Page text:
For terminals specializing in cold container operations, such as the reefer-dedicated facility at the Port of Luka Koper in Slovenia, the growth of this business area has been reflected by an increase in competitiveness, the market and customer expectations “becoming stricter and more demanding”.
“In order to cope with this,” as Operations Manager Luka Kraljić explains, “our operations have to be well-coordinated and monitored, but still flexible”: the key focus for the terminal is “careful planning” and cooperation “among participants in the supply chain”.
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The marketplace for containerized reefers may be lucrative, but terminals and solution providers working within this sector are still required to overcome a series of operational and financial challenges.
The Port of Luka Koper faces the most difficulties during peak season when, despite a significant increase in container volume, “clients expect the best service with practically the same time for delivery of goods”.
Many reefer terminals, like Luka Koper’s, have limited resources and need to strictly manage storage availability “in order not to run overbooked”, the growth of the reefer trade itself incurring added challenges for businesses dealing with refrigerated containers.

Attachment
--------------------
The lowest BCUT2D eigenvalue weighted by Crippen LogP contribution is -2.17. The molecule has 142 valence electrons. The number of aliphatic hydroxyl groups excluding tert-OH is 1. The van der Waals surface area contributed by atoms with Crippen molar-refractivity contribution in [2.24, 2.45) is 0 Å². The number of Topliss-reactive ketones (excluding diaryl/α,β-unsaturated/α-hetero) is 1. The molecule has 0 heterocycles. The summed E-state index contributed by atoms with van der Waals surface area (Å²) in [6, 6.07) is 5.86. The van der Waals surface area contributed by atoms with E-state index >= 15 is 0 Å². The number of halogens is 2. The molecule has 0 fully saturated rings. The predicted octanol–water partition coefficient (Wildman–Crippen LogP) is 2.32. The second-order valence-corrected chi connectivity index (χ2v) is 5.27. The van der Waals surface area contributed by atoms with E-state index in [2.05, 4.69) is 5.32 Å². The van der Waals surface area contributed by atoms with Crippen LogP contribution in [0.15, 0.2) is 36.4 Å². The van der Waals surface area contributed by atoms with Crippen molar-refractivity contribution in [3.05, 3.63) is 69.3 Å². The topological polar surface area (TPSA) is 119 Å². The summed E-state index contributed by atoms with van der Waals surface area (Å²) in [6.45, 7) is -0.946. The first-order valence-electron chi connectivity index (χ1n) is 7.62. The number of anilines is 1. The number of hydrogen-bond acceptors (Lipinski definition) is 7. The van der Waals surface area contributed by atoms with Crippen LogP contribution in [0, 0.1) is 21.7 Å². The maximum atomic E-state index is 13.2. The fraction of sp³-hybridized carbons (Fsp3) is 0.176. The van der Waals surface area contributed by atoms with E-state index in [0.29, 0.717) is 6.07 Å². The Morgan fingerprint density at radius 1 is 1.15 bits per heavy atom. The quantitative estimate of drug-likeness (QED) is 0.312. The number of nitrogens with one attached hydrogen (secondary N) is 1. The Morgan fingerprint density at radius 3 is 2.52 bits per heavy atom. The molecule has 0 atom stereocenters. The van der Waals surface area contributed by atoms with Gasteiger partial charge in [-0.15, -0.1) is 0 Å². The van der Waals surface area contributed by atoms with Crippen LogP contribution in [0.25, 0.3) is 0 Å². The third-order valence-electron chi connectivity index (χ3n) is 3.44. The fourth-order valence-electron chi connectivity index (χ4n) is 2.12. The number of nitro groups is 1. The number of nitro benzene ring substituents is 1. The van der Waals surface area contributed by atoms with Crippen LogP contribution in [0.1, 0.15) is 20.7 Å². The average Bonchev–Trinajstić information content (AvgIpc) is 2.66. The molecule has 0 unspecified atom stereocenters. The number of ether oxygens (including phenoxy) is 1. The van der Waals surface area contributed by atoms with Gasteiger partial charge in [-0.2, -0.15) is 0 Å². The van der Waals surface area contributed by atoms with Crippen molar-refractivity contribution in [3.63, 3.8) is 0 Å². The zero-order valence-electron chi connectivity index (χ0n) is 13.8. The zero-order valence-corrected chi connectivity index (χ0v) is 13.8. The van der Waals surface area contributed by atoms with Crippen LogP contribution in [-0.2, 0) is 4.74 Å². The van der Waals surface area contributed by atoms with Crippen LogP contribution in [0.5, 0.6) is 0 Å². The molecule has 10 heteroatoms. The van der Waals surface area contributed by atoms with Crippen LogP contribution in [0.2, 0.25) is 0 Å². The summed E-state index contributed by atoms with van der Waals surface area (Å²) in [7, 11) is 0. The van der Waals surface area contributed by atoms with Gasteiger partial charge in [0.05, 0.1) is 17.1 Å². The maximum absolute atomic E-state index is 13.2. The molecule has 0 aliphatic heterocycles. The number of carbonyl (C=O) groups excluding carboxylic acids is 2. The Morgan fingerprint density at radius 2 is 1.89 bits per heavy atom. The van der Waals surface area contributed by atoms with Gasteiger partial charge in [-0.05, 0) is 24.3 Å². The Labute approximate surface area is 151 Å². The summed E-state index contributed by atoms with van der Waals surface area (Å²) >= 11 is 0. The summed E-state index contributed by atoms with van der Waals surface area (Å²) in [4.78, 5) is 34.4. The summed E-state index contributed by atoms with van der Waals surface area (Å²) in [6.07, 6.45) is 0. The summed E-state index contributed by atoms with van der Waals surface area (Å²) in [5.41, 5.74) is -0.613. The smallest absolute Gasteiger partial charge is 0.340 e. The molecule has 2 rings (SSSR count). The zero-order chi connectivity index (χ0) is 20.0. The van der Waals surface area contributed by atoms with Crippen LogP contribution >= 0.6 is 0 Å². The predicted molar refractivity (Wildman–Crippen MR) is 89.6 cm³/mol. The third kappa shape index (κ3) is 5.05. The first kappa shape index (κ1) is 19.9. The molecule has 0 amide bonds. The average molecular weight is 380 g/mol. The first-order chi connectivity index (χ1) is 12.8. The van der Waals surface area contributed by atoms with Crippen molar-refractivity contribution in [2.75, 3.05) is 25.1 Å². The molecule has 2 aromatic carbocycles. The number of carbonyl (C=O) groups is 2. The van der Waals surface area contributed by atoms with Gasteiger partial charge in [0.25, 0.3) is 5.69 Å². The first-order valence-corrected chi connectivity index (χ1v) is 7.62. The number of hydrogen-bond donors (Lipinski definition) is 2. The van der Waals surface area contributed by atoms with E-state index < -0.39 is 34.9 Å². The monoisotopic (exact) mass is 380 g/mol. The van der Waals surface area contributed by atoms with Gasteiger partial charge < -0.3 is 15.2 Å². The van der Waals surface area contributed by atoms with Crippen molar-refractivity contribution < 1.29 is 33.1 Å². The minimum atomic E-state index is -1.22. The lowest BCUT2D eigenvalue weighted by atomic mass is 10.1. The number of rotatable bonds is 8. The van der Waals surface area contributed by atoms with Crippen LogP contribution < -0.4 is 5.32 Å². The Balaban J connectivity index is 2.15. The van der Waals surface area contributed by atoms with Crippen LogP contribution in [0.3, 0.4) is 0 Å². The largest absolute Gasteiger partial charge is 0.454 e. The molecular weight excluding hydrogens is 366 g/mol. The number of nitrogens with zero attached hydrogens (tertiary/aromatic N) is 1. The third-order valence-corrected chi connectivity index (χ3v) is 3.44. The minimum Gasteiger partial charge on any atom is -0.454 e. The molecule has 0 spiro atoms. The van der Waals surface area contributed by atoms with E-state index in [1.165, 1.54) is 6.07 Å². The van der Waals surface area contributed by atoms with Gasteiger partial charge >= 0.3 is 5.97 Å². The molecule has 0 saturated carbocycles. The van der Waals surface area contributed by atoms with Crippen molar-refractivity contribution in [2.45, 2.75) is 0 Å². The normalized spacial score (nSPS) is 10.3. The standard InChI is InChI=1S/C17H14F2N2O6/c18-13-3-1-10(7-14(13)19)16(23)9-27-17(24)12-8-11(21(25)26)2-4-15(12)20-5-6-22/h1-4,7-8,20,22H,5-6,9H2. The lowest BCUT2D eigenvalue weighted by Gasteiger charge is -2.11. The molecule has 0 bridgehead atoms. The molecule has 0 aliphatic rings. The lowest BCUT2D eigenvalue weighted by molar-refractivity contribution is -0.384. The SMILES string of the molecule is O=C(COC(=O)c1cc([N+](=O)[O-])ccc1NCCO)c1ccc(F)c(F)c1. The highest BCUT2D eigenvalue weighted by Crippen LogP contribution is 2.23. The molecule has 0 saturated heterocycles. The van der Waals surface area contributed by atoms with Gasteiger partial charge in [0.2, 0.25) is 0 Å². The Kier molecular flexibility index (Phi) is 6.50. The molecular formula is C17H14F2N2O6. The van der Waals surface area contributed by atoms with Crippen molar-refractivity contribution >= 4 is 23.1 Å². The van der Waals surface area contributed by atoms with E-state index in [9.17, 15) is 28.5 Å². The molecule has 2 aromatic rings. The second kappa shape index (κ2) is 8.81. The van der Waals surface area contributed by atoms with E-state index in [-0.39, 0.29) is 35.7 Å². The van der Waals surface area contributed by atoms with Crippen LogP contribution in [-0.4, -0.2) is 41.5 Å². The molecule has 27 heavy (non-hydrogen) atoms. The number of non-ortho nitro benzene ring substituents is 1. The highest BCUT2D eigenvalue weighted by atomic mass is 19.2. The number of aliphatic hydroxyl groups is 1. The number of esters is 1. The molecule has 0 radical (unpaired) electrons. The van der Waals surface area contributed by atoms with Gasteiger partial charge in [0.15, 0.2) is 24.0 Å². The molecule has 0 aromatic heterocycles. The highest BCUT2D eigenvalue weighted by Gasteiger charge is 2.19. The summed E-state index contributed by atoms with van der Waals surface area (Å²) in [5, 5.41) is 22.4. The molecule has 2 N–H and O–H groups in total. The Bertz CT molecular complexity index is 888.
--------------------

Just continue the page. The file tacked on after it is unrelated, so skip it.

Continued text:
From the perspective of Anders Holm, Global Head of Sales and Marketing at Maersk Container Industry, reefer shipping also provokes discussions about environmental performance: “In daily operations,” Holm underlines, “our customers need to meet their sustainability goals while operating cost-efficient.”
As the entire maritime community prepares for the International Maritime Organization’s (IMO) new sulphur limits, to be introduced in January 2020, the cost of fuelling a ship carrying multiple reefer units has understandably caused concern.
Simon Bennett overviews the IMO greenhouse gas strategy for a sustainable future in a recent Port Technology technical paper
A Smarter Future
Although reefer containers have limited lifespans, and are expensive to run while they are in service, the evolution of new technologies within the sector could present serious benefits to shippers and terminals alike.
According to Maersk, temperature-control software such as ‘StarConomy’ will help carriers absorb the cost of increased energy bills, while the launch of its Sekstant reefer digitalization service is set to provide container operators with increased visibility of their reefer fleets.
With added transparency comes increased efficiency, as real-time access to data on container temperature, atmosphere and energy consumption can help shippers to organise their reefer shipments more effectively.
“Customer demand”, as Maersk asserts, has prompted the rise of these new technologies, and Martin Dixon of Drewry agrees that container shipping lines are looking to “capture this growing market”.
The containerized reefer trade will continue growing over the next few years and as demand on shipping lines, solution providers and specialist terminals increases, so will the need for new technologies and smarter operations to accommodate this.